Dramatic midnight fuel price hike in Sri Lanka

May 25th, 2008 - 12:40 pm ICT by admin  

By P. Karunakharan
Colombo, May 25 (IANS) With global oil prices soaring, Sri Lanka announced a dramatic hike in the prices of petrol and diesel by Rs.30 a litre and of kerosene by Rs.10 a litre from midnight Saturday. Auto diesel will now cost Rs.110 a litre and super diesel Rs.125. The price of 90 octane petrol has gone up from Rs.127 to Rs. 157 a litre while the 95 octane petrol will now cost Rs.170.

“The decision to increase the fuel prices was taken after an urgent cabinet meeting presided over by President Mahinda Rajapaksa Saturday night. The cabinet approved the fuel price hike as the government cannot incur the huge losses caused by fuel subsidy any more,” a presidential spokesman told IANS.

Rajapaksa earlier met finance ministry officials, transport authorities and business entrepreneurs and discussed the “inevitable fuel price hike, its impacts and ways to cushion the impact on the consumers”.

He said the president instructed the ministers and MPs “to control the usage of fuel as it was found out that most of the ministries, government departments and institutions are consuming unlimited amount of petrol and diesel unnecessarily”.

Prices are expected to go up in a number of areas, including transport fares, as a result of the price increases.

Gemunu Wijeratne, president of the Private Bus Owners Association, said they were holding talks with the petroleum and transport ministers, demanding at least a 30 percent increase in the public transport fares.

This is the ninth time Sri Lanka has increased the fuel prices since January 2007 and the second time since January 2008.

Many Sri Lankans, already struggling under the spiralling cost of living, expressed shock and dismay over the massive fuel price hike.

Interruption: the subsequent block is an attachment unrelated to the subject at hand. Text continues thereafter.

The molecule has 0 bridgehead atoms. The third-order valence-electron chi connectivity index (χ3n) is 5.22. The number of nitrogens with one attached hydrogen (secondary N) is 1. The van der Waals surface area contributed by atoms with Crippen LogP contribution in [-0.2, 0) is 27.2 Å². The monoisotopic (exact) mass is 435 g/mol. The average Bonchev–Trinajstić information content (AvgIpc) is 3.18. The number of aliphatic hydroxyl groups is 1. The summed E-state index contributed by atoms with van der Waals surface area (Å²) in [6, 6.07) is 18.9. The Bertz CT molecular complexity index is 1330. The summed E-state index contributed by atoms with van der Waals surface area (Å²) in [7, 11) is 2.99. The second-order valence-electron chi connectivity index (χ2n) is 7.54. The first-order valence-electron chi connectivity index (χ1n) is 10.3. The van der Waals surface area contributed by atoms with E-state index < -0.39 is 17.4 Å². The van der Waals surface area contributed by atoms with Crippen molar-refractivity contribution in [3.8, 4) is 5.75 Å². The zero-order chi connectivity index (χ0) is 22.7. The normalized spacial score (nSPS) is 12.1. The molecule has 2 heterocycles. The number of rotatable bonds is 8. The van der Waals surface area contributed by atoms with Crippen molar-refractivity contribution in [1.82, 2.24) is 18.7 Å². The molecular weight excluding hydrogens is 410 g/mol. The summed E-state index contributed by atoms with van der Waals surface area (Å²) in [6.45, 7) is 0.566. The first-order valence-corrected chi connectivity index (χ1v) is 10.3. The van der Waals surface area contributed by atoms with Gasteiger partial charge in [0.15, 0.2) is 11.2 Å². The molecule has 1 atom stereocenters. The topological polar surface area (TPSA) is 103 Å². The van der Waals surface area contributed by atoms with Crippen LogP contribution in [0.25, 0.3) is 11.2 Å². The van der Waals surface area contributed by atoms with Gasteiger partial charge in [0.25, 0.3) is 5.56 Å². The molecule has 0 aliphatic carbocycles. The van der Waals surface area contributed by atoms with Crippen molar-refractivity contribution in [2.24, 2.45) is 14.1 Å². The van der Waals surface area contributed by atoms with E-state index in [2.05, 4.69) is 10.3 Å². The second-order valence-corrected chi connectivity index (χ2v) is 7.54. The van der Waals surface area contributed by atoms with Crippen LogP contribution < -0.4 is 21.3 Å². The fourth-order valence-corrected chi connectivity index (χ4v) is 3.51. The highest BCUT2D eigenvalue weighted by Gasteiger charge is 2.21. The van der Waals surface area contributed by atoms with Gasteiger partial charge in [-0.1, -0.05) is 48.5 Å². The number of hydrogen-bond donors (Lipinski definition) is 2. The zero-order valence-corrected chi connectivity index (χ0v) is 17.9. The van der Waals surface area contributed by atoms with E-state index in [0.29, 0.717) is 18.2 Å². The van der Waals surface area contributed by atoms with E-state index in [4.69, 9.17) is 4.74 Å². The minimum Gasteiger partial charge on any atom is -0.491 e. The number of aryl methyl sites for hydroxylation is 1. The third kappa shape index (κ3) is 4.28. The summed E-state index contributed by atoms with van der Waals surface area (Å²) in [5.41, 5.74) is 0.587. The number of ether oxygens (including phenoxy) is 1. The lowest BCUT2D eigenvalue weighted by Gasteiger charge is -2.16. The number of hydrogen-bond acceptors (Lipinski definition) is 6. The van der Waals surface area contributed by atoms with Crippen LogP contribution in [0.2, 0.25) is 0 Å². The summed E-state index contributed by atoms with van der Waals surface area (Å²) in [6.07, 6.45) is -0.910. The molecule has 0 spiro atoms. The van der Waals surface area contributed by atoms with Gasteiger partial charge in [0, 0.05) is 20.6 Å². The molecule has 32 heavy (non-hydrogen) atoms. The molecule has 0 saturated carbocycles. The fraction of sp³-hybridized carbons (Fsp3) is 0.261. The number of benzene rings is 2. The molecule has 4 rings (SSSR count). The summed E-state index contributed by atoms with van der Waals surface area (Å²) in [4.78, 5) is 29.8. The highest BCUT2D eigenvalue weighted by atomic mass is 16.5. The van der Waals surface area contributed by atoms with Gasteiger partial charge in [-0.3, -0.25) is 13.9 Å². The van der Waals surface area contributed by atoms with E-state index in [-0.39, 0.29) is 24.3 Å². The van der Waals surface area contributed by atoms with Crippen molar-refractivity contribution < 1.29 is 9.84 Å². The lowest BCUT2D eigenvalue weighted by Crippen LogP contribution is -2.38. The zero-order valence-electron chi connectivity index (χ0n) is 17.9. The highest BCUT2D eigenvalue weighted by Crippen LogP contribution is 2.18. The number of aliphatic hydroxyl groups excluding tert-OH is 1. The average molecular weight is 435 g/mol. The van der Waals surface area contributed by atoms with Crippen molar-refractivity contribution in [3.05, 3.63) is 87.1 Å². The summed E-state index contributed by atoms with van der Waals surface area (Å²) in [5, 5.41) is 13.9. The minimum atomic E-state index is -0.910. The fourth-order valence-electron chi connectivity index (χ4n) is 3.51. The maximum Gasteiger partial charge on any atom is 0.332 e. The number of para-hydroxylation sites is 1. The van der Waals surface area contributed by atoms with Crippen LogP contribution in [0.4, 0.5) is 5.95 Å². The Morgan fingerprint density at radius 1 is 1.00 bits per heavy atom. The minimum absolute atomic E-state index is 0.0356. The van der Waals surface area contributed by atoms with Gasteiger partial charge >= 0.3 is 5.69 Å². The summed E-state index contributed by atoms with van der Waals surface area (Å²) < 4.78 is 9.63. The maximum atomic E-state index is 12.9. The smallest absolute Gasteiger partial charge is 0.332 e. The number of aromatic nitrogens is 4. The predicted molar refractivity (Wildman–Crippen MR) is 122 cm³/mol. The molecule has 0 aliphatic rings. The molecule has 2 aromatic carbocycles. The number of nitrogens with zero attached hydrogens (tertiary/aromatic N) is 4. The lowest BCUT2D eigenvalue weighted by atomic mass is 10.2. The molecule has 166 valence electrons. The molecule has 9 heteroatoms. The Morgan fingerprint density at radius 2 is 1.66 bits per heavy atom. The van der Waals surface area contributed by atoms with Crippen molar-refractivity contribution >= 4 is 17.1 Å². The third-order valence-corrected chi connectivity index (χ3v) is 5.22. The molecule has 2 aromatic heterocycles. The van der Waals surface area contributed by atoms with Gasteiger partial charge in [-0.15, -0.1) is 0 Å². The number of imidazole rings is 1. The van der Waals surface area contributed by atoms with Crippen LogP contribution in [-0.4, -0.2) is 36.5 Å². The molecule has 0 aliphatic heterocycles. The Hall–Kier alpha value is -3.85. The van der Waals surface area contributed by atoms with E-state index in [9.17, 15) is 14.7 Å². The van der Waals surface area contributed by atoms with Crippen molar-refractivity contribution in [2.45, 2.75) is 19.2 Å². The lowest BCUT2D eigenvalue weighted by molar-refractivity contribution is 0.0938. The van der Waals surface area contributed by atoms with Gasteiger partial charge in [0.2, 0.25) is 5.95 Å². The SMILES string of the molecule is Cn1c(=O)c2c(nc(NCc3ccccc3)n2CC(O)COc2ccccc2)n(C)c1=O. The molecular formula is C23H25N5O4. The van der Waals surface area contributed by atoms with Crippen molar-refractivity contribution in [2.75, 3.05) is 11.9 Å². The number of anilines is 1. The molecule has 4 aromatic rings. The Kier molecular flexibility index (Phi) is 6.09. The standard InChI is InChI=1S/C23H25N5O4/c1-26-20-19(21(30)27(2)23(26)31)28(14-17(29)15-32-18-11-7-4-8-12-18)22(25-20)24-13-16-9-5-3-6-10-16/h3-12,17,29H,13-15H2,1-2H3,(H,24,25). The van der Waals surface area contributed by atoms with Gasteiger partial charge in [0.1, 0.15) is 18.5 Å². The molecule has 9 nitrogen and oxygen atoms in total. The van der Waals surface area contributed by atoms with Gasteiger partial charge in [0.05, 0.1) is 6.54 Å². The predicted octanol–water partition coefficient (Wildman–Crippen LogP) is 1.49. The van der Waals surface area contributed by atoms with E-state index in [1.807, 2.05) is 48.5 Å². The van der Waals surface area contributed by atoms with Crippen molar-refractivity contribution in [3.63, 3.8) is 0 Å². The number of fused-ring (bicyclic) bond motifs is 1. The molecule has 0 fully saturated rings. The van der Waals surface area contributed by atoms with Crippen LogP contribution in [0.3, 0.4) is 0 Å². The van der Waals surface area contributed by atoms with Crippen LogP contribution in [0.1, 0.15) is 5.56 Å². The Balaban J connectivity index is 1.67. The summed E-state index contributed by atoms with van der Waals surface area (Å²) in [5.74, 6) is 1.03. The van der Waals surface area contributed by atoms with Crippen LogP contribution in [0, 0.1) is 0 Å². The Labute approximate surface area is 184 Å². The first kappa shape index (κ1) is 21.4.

Following the price increase by the Ceylon Petroleum Corp (CPC), the Lanka Indian Oil Corp also (LIOC) announced a hike in prices.

LIOC managing director K. Ramakrishnan said the price increase “was very much warranted” because the price of a barrel of diesel reaching $140 and petrol touching $175 in the world market.

“It is a painful exercise, but there is no option. It will not be a surprise if the local fuel prices reach 200 rupee mark by the end of this year,” he said.

He said although there were calls for the public to reduce the consumption fuel, Ramakrishnan said that it would be “impossible for a growing economy like Sri Lanka to reduce the consumption of fuel products”.

The LIOC, which has 153 retail outlets throughout Sri Lanka, holds 19 percent of the market share in distributing fuel products.

On an average, LIOC sells 15 million litres of petrol and 30 million litres of diesel in Sri Lanka while CPC sells 45 million litres of petrol and 170 million litres of diesel per month.

Annually Sri Lanka consumes not less than four million tonnes of fuel products, all of which it imports.

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